Sure, just index it as you normally would. E.g. `y = x[:k, :]`

This will return a view into the original array. No data will be copied, and any updates made to `y`

will be reflected in `x`

and vice versa.

Edit:

I commonly work with >10GB 3D arrays of uint8's, so I worry about this a lot... Numpy can be very efficient at memory management if you keep a few things in mind.
Here are a few tips on avoiding making copies of arrays in memory:

Use `+=`

, `-=`

, `*=`

, etc to avoid making a copy of the array. E.g. `x += 10`

will modify the array in place, while `x = x + 10`

will make a copy and modify it. (also, have a look a numexpr)

If you do want to make a copy with `x = x + 10`

, be aware that `x = x + 10.0`

will cause `x`

to automatically be up-casted to a floating point array, if it wasn't already. However, `x += 10.0`

, where `x`

is an integer array, will cause the `10.0`

to be down-casted to an int of the same precision as the array, instead.

Additionally, many numpy functions take an `out`

parameter, so you can do things like `np.abs(x, x)`

to take the absolute value of `x`

in-place.

As a second edit, here's a few more on tips on views vs. copies with numpy arrays:

Unlike python lists, `y = x[:]`

does not return a copy, it returns a view. If you do want a copy (which will, of course, double the amount of memory you're using) use `y = x.copy()`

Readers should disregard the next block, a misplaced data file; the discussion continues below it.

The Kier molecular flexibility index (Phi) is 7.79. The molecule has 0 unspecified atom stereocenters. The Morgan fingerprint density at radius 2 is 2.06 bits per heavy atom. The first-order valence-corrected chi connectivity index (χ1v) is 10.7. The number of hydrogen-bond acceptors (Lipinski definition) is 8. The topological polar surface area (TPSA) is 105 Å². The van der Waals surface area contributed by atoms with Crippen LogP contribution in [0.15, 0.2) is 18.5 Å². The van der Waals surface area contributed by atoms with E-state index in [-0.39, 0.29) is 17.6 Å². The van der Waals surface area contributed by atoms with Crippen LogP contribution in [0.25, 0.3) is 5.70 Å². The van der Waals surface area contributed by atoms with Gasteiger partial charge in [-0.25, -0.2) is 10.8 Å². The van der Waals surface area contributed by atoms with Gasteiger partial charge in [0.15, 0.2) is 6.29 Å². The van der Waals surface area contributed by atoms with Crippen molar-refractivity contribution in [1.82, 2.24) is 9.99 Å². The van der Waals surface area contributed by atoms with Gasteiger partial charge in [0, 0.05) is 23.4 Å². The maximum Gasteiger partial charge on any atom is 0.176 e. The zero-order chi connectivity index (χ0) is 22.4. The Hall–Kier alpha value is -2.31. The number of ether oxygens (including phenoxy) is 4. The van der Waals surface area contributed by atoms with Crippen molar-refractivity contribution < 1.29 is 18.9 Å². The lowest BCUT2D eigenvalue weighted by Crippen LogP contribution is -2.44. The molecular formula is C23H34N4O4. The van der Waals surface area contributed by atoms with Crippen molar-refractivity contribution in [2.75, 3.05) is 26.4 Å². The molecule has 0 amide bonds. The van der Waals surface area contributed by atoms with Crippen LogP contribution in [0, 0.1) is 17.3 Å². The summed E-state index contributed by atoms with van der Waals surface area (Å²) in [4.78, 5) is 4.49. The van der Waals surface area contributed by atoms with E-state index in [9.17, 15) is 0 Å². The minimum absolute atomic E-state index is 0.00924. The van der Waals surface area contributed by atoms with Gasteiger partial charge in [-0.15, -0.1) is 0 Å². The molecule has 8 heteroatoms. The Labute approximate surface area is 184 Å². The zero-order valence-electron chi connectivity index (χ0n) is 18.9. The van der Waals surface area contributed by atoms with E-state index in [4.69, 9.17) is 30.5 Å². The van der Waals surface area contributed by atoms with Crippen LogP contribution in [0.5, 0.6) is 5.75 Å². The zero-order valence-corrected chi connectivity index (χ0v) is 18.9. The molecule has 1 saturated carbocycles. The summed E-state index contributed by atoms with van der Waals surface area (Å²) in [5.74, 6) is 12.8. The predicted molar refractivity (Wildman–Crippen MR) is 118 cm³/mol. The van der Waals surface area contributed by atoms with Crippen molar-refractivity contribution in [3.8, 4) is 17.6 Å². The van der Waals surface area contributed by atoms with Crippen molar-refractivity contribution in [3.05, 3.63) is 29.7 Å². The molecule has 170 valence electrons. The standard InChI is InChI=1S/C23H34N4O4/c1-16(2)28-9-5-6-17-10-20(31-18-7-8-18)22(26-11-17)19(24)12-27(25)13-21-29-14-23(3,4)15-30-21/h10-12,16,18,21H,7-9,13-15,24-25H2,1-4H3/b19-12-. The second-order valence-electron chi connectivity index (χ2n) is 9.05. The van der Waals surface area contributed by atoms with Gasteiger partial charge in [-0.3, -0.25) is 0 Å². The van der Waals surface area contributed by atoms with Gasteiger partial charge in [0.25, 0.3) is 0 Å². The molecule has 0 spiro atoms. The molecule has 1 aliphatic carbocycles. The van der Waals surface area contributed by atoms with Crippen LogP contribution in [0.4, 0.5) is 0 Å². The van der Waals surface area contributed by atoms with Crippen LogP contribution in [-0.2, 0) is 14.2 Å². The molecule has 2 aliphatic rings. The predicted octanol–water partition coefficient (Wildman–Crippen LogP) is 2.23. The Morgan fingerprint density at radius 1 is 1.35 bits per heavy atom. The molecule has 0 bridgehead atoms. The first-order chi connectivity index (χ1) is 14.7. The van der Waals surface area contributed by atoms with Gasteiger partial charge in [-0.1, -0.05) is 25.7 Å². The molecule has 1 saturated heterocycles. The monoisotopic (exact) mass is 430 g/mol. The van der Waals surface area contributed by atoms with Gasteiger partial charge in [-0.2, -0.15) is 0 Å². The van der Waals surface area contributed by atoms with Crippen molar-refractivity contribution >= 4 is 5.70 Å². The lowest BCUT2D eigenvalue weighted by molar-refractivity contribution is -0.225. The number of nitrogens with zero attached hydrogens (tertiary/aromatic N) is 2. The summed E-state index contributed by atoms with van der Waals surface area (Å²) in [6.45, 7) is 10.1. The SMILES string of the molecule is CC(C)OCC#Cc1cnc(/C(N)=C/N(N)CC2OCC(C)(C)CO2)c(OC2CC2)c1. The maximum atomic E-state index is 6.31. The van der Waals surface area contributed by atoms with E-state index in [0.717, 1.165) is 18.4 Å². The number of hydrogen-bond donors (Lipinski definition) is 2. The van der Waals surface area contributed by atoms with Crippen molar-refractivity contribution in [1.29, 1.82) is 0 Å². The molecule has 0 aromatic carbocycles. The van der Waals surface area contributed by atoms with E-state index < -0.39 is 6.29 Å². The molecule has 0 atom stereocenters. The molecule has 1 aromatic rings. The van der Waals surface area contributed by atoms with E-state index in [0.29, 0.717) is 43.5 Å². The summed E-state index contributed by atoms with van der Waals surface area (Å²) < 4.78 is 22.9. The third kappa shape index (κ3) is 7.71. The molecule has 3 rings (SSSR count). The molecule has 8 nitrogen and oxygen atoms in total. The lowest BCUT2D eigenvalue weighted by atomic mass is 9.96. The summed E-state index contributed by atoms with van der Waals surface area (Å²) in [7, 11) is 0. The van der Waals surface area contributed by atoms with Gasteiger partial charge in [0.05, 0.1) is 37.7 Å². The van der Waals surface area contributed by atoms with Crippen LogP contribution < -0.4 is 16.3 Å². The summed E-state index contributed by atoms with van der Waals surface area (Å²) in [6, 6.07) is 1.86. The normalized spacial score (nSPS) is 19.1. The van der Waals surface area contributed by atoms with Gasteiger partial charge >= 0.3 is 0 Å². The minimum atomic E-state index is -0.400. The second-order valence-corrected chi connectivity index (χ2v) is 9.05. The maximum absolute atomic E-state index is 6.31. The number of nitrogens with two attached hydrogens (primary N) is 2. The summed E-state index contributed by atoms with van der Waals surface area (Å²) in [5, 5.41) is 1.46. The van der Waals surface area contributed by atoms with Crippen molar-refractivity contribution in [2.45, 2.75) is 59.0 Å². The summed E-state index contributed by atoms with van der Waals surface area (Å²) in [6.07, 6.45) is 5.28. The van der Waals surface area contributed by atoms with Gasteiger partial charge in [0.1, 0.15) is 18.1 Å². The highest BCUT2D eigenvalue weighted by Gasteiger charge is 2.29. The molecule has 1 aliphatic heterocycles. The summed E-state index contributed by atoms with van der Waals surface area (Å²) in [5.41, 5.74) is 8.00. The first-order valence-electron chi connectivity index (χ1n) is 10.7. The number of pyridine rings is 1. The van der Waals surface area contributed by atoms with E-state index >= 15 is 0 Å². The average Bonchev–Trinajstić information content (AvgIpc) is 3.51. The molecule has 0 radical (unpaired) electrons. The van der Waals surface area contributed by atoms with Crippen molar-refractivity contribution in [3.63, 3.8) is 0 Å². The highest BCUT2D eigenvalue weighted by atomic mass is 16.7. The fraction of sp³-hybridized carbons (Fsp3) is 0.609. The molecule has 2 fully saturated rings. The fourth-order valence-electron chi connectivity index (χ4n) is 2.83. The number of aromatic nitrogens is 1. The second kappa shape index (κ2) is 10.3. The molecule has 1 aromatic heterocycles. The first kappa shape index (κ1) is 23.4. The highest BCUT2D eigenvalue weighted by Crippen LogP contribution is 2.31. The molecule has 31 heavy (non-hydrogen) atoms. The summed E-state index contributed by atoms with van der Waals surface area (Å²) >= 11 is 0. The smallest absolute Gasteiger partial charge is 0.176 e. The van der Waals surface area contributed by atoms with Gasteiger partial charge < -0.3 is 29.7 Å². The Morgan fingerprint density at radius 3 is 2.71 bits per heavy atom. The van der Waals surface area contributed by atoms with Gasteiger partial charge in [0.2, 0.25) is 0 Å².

You'll often hear about "fancy indexing" of numpy arrays. Using a list (or integer array) as an index is "fancy indexing". It can be very useful, but copies the data.

As an example of this: `y = x[[0, 1, 2], :]`

returns a copy, while `y = x[:3,:]`

would return a view.

Even really crazy indexing like `x[4:100:5, :-10:-1, None]`

is "normal" indexing and will return a view, though, so don't be afraid to use all kinds of slicing tricks on large arrays.

`x.astype(<dtype>)`

will return a copy of the data as the new type, while`x.view(<dtype>)`

will return a view.

Be careful with this, however... It's extremely powerful and useful, but you need to understand how the underlying data is stored in memory. If you have an array of floats, and view them as ints, (or vice versa) numpy will interpret the underlying *bits* of the array as ints.

For example, this means that `1.0`

as a 64bit float on a little-endian system will be `4607182418800017408`

when viewed as a 64bit int, and an array of `[ 0, 0, 0, 0, 0, 0, 240, 63]`

if viewed as a uint8. This is really nice when you need to do bit-twiddling of some sort on large arrays, though... You have low level control over how the memory buffer is interpreted.